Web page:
We spoke about the gut-level fear that many people have of public speaking, and how this event pushed every bit of that fear to the forefront. "It's quite clear to me now that this is done for a reason. These investors want to see that every ounce of passion and perseverance is used; it's the person who can make it through this event who is going to hang in there."

At the end of the first presentation, Mark watched as the judges each held up two numbered signs, Olympics style, with numbers 1 through 10 signifying two different ratings. The first number graded the speaker on whether they got their point across in the allotted fifty seconds. The second set of numbers indicated how "fundable" the judges believed the idea. Consecutive speakers went through pure agony or some degree of success and applause. Mark felt his stomach muscles tighten into a knot as speaker number five finished and the judges' cards came up.

As he made eye contact with his mentor from the Tech Coast Angels, he hoped he wouldn't embarrass the fellow too much. Without so much as a scrap of paper for notes, Mark stood in front of that bare microphone stand, looked into the video camera, and waited for what seemed like an eternity. Finally, the huge timer on the wall advanced and the microphone went live.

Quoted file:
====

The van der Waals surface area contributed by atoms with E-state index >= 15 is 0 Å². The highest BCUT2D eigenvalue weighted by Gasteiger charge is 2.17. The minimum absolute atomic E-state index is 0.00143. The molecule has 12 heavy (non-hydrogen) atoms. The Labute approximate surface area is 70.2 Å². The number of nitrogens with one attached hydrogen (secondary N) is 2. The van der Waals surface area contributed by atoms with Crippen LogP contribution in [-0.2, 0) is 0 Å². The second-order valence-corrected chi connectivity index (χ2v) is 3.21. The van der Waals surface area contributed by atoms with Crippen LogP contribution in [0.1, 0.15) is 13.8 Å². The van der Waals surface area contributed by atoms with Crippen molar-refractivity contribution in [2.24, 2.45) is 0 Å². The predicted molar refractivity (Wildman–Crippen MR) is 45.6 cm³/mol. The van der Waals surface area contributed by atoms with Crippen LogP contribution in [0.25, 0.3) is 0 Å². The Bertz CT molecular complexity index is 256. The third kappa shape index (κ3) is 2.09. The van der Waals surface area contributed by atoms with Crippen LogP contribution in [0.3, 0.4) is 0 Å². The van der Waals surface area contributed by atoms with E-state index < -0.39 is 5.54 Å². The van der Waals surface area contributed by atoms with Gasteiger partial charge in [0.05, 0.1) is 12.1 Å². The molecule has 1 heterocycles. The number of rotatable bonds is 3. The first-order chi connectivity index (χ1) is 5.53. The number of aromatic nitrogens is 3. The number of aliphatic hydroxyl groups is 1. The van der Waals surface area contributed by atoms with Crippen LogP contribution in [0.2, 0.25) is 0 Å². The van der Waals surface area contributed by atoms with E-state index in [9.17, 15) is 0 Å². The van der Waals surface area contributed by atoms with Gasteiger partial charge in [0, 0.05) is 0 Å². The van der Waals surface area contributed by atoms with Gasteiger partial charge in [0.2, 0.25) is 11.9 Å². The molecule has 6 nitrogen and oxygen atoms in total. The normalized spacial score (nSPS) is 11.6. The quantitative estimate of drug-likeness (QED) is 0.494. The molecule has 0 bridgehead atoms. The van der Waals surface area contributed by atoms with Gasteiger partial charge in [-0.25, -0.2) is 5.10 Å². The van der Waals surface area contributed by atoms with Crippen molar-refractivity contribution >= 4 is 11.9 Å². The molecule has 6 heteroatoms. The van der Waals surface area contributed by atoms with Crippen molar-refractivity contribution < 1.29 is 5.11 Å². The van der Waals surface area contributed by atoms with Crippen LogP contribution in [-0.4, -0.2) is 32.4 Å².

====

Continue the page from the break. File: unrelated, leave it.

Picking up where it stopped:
Here's the text of Mark Logomasini's winning pitch, which he delivered in 50 seconds to over 400 attending VIP's at the 2002 Tech Coast Angels Fast Pitch Competition:

 

"Molecular Medicine BioServices makes viruses for companies working on vaccines, gene, and cell therapies. Our clients account for more than one-third of all drugs, approved or in clinical trials. Molecular Medicine is one of the leading providers of contract manufacturing and development services for these life saving therapies.

My name is Mark Logomasini. I built and sold one of the largest biosupply companies in the Western U.S. Last fall, I helped take this company private from Hoffman La Roche and the University of California. We completed a Series A round for working capital. We're now trying to raise $7.5MM for a facility expansion.

We have contracts in place from NIH, the Department of Defense, biopharm companies, and universities. We've booked $4MM so far this year, and we will be profitable by the end of this quarter."

By Mark Logomasini, CFO & VP Business Development, Co-Owner
Molecular Medicine BioServices, Inc.

The only negative comment that came back about the above pitch was Mark's use of the word "trying" in the second-to-last paragraph. The judges felt that he could have been stronger in that sentence, to show that there is no question at all about the ability to raise that $7.5 million.